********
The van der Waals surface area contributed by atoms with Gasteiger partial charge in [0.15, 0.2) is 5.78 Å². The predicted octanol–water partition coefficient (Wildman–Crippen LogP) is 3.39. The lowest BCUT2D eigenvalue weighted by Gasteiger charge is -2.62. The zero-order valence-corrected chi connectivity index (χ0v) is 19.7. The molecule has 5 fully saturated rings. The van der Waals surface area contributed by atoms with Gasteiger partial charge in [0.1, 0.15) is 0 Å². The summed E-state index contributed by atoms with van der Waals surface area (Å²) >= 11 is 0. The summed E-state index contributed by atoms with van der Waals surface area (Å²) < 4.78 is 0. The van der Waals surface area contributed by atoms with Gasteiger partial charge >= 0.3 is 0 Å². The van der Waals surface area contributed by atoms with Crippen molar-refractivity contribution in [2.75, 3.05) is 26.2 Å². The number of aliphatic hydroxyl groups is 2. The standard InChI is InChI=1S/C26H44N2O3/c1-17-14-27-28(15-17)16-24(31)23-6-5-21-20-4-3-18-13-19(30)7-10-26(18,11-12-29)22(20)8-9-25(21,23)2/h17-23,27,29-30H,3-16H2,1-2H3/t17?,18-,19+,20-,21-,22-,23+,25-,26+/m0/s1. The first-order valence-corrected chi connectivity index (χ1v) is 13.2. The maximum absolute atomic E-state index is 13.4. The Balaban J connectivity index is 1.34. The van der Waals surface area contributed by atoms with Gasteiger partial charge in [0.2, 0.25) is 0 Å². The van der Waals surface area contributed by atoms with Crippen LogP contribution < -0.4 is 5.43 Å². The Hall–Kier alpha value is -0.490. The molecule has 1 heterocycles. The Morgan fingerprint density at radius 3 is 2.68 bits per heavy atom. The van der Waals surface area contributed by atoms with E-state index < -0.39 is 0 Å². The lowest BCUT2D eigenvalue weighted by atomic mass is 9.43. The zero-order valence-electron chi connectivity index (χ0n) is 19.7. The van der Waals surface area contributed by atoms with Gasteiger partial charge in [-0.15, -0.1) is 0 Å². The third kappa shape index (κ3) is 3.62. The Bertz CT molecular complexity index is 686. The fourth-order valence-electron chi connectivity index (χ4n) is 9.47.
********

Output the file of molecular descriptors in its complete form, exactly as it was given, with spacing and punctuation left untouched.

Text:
The van der Waals surface area contributed by atoms with Gasteiger partial charge in [0.15, 0.2) is 5.78 Å². The predicted octanol–water partition coefficient (Wildman–Crippen LogP) is 3.39. The lowest BCUT2D eigenvalue weighted by Gasteiger charge is -2.62. The zero-order valence-corrected chi connectivity index (χ0v) is 19.7. The molecule has 5 fully saturated rings. The van der Waals surface area contributed by atoms with Gasteiger partial charge in [0.1, 0.15) is 0 Å². The summed E-state index contributed by atoms with van der Waals surface area (Å²) >= 11 is 0. The summed E-state index contributed by atoms with van der Waals surface area (Å²) < 4.78 is 0. The van der Waals surface area contributed by atoms with Gasteiger partial charge >= 0.3 is 0 Å². The van der Waals surface area contributed by atoms with Crippen molar-refractivity contribution in [2.75, 3.05) is 26.2 Å². The number of aliphatic hydroxyl groups is 2. The standard InChI is InChI=1S/C26H44N2O3/c1-17-14-27-28(15-17)16-24(31)23-6-5-21-20-4-3-18-13-19(30)7-10-26(18,11-12-29)22(20)8-9-25(21,23)2/h17-23,27,29-30H,3-16H2,1-2H3/t17?,18-,19+,20-,21-,22-,23+,25-,26+/m0/s1. The first-order valence-corrected chi connectivity index (χ1v) is 13.2. The maximum absolute atomic E-state index is 13.4. The Balaban J connectivity index is 1.34. The van der Waals surface area contributed by atoms with Gasteiger partial charge in [0.2, 0.25) is 0 Å². The van der Waals surface area contributed by atoms with Crippen LogP contribution < -0.4 is 5.43 Å². The Hall–Kier alpha value is -0.490. The molecule has 1 heterocycles. The Morgan fingerprint density at radius 3 is 2.68 bits per heavy atom. The van der Waals surface area contributed by atoms with E-state index < -0.39 is 0 Å². The lowest BCUT2D eigenvalue weighted by atomic mass is 9.43. The zero-order valence-electron chi connectivity index (χ0n) is 19.7. The van der Waals surface area contributed by atoms with Gasteiger partial charge in [-0.15, -0.1) is 0 Å². The third kappa shape index (κ3) is 3.62. The Bertz CT molecular complexity index is 686. The fourth-order valence-electron chi connectivity index (χ4n) is 9.47.